May 13—CAMBRIA — Town board members heard from one member of the public Thursday night at its public hearing on a proposed local law that would regulate battery energy storage systems in the town.
In front of an audience of 10, Tim Walk, consulting engineer from Wendel, gave a brief summary of the new law, dubbed Battery Energy Storage Systems Local Law No. 2 of 2022.
Energy storage systems are becoming more of an interest to solar renewable energy companies, Supervisor Wright Ellis said, which prompted the town board to write a law to control the use of such batteries.
Walck said the local law encompasses three tiers of energy storage systems.
The first tier is a battery that is capable of storing up to 600 kilowatt work hours and cannot store more than 110% of two days of energy use. The tier also stipulates that the battery must be contained in an existing principal building. Installation of such a battery would require a building permit from the town.
"The first tier is a tier that would be typical if someone had solar at their house or at their business for personal use," Walck said.
Tier two would include energy storage systems that use more than 600 kilowatt work hours, are comprised of more than one battery in an enclosed area or are located outside a primary building and may be permitted in an accessory building. The storage limit remains 110% of two days' energy use. For this tier a special use permit and site plan approval would be required.
Tier three battery storage systems could not exceed 1 megawatt. Also, they could not be standalone systems and they must be associated with a tier-three or tier-four solar energy system, which primarily feed into the utility grid. Batteries for such systems would have to be housed in a "dedicated use building" and a special use permit and site plan approval would be required.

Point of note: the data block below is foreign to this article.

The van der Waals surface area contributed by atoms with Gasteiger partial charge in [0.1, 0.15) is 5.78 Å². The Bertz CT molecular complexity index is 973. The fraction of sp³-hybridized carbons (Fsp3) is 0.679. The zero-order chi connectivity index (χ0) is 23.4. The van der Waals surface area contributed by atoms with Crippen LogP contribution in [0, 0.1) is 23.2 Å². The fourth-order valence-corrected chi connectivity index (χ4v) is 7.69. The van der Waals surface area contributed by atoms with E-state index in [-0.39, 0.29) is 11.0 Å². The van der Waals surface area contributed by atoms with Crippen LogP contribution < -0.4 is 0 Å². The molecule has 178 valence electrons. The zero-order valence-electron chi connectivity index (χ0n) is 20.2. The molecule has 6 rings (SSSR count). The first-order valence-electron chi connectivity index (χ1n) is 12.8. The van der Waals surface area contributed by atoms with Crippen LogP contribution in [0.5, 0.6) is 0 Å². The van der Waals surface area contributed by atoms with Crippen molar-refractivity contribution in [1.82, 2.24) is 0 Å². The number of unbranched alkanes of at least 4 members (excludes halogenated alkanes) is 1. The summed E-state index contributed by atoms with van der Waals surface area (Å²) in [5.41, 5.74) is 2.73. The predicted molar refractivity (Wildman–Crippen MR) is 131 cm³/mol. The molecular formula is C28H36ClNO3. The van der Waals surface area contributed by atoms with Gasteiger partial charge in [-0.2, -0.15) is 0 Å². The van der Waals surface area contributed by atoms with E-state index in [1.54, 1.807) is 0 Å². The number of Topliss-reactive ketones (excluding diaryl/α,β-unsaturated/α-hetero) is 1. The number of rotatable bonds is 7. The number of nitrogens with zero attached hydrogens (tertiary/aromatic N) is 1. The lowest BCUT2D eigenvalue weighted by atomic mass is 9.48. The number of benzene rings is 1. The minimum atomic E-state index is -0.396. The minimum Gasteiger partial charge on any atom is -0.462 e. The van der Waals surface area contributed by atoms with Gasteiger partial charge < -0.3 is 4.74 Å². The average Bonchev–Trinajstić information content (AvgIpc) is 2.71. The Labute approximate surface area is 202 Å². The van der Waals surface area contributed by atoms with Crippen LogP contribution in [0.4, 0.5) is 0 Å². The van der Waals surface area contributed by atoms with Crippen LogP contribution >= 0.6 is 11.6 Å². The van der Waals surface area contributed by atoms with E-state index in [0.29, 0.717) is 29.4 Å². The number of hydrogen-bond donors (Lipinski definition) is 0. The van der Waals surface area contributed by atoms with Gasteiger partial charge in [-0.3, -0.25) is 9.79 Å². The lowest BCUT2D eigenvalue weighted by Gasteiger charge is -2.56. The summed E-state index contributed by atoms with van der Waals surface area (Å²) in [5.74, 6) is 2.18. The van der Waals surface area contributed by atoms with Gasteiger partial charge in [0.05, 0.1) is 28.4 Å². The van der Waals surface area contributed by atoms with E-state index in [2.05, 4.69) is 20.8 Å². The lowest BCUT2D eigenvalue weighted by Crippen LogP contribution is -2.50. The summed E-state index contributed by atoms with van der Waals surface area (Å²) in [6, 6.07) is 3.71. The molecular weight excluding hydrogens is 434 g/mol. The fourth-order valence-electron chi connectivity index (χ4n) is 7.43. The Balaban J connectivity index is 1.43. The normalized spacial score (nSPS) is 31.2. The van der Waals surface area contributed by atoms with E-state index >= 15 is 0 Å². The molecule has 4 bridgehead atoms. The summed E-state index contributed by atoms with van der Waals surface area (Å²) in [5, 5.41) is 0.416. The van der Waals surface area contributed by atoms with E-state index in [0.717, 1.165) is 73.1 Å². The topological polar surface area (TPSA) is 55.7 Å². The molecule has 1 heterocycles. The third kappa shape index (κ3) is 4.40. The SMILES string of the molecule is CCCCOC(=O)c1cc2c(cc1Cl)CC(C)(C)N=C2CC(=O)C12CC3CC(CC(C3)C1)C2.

Sharon Tasner, vice president of Cambria Opposes Industrial Solar (COIS), attended the public hearing and asked whether the tier-three designation would include Cypress Creek Renewables' proposed Bear Ridge Solar project.
Ellis said that unless Cypress Creek introduced a battery system in its application to the state Office of Renewable Energy Siting (ORES), which it did not, the inclusion of any energy storage battery system would be held to local laws.
Tasner said later that COIS is continuing to monitor the Bear Ridge project. Cypress Creek's application is now being reviewed by ORES.
"When it's approved, that will be our call to action," she said.
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